One day, my dear boy can’t wrap his head around regrouping. The next day it’s as though that wall never existed. It’s still not child’s play to him, but it’s not the end of the world, either.
All I did was break it down into smaller steps and insert a more hands-on, concrete illustration of the concept and the wall crumbled before my eyes.
But even though that particular wall was annihilated---I realized that I was pushing him too hard in certain areas.
It’s a fine line. If I don’t push enough, Peter may miss out on growth opportunities. But if I push too hard, it’s counterproductive---not only will he not rise to meet the challenge, he may take a few steps backwards.
I want to see him grow and reach his full potential. But I can’t measure growth on a day-to-day basis. Sometimes he has bad days (just like the rest of us). Sometimes he has really, really good days.
It’s easy to get mired in day-to-day challenges and lose hope, but this or that moment will pass by so quickly.
Every single year, I’ve been amazed to look back and see how far he has come from the previous year. He may not be where I envisioned him, but then I couldn’t have predicted some of the amazing things he’s capable of.
One of the things I realized is that our math studies had become too influenced by the typical school way of doing things---math doesn’t need to be done on worksheets, or even on paper.
My highly visual, whole-to-parts kids hated math with a passion. As in, when we would pray in the morning, he would pray to not have to do any math.
Ouch. Not the love of learning I was going for.
The past few weeks I’ve made some significant changes in how we do math. Gone are worksheets. Ok, to be completely honest, I did give him one worksheet last week. It seemed like a good idea the time---big mistake.
I found that the math routine needed to change to better fit my child. It didn’t make sense to expect him to change to fit the math program.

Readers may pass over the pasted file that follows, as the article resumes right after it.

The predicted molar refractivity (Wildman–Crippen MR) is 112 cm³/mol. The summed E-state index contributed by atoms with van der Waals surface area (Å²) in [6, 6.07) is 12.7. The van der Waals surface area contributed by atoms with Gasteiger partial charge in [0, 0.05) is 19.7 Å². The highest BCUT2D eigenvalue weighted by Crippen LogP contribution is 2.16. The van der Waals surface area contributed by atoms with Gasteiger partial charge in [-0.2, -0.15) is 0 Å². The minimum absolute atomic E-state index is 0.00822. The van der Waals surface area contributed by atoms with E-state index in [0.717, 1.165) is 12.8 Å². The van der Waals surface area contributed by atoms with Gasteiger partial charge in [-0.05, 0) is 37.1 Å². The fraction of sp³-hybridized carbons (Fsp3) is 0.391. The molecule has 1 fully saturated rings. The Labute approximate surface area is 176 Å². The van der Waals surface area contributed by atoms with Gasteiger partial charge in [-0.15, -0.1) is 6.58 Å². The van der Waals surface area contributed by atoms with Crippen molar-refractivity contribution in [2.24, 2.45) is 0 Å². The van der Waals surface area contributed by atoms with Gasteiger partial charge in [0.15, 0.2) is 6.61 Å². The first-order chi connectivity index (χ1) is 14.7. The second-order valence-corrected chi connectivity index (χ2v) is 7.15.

Our new math routine looks like this:
- Working through Math-U-See Beta to reinforce his arithmetic skills (he can actually do everything in this level, but we’re working on automaticity, if we can get it, or at least faster processing). He does any computations orally or on a personal whiteboard.
- Working through the elementary Life of Fred series. We just finished Apples in less than 2 weeks and he can’t wait to start Butterflies. He does the “Your Turn” exercises on his whiteboard.
- Everyday practice of what Peter calls “corner problems” on a big whiteboard. They look like this:
Peter calls this set a “square” because he turned 4 “corners.”
I write pairs of addition or subtraction problems, which he computes and then he adds the resulting sums (or differences) to each other. We started simply (as you can see, he first added the same number pairs in a different order and then got to practice adding doubles). We’ve moved on to mixing operations and doing unrelated pairs together.
Peter has gone from a math hater to someone who looks forward to doing math (sort of). Writing on whiteboard is less odious because he can write bigger and erase mistakes with a finger.
It cuts down on the amount of paper we need to store or throw out---the use of slates back in the olden days was a wise thing.
It cuts down on the illusion that I can hand him a worksheet and expect him to do it on his own. While he does do all the work himself, I’m right there, which is something he needs.
In our case, I did change the materials we were using, but it would also be possible to change the delivery of your current program to better suit your child. There’s no rule that says he has to fill out every worksheet or write every answer.
Have you broken down any walls in your homeschool lately?